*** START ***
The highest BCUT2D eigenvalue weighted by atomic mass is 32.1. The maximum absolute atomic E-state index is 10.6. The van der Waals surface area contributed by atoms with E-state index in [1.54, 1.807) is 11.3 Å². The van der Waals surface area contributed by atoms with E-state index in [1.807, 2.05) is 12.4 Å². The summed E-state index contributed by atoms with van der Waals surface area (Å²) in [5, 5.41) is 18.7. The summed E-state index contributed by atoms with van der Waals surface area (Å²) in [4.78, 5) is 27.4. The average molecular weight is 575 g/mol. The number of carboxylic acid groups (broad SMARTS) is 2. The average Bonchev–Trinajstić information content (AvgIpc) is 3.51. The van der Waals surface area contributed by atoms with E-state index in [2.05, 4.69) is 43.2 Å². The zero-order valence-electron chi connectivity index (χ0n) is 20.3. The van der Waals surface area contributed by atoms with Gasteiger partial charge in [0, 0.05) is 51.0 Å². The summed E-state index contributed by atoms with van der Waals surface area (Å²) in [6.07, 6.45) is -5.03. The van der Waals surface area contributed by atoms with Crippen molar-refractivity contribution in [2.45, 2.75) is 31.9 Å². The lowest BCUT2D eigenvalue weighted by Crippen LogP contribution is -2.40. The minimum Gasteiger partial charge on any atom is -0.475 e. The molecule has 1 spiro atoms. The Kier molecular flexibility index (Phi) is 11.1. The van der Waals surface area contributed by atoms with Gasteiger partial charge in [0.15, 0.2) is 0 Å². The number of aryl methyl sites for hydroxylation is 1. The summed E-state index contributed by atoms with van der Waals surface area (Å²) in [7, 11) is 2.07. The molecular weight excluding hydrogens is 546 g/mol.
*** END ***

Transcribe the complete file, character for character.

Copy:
The highest BCUT2D eigenvalue weighted by atomic mass is 32.1. The maximum absolute atomic E-state index is 10.6. The van der Waals surface area contributed by atoms with E-state index in [1.54, 1.807) is 11.3 Å². The van der Waals surface area contributed by atoms with E-state index in [1.807, 2.05) is 12.4 Å². The summed E-state index contributed by atoms with van der Waals surface area (Å²) in [5, 5.41) is 18.7. The summed E-state index contributed by atoms with van der Waals surface area (Å²) in [4.78, 5) is 27.4. The average molecular weight is 575 g/mol. The number of carboxylic acid groups (broad SMARTS) is 2. The average Bonchev–Trinajstić information content (AvgIpc) is 3.51. The van der Waals surface area contributed by atoms with E-state index in [2.05, 4.69) is 43.2 Å². The zero-order valence-electron chi connectivity index (χ0n) is 20.3. The van der Waals surface area contributed by atoms with Gasteiger partial charge in [0, 0.05) is 51.0 Å². The summed E-state index contributed by atoms with van der Waals surface area (Å²) in [6.07, 6.45) is -5.03. The van der Waals surface area contributed by atoms with Crippen molar-refractivity contribution in [2.45, 2.75) is 31.9 Å². The lowest BCUT2D eigenvalue weighted by Crippen LogP contribution is -2.40. The minimum Gasteiger partial charge on any atom is -0.475 e. The molecule has 1 spiro atoms. The Kier molecular flexibility index (Phi) is 11.1. The van der Waals surface area contributed by atoms with Gasteiger partial charge in [0.15, 0.2) is 0 Å². The number of aryl methyl sites for hydroxylation is 1. The summed E-state index contributed by atoms with van der Waals surface area (Å²) in [7, 11) is 2.07. The molecular weight excluding hydrogens is 546 g/mol.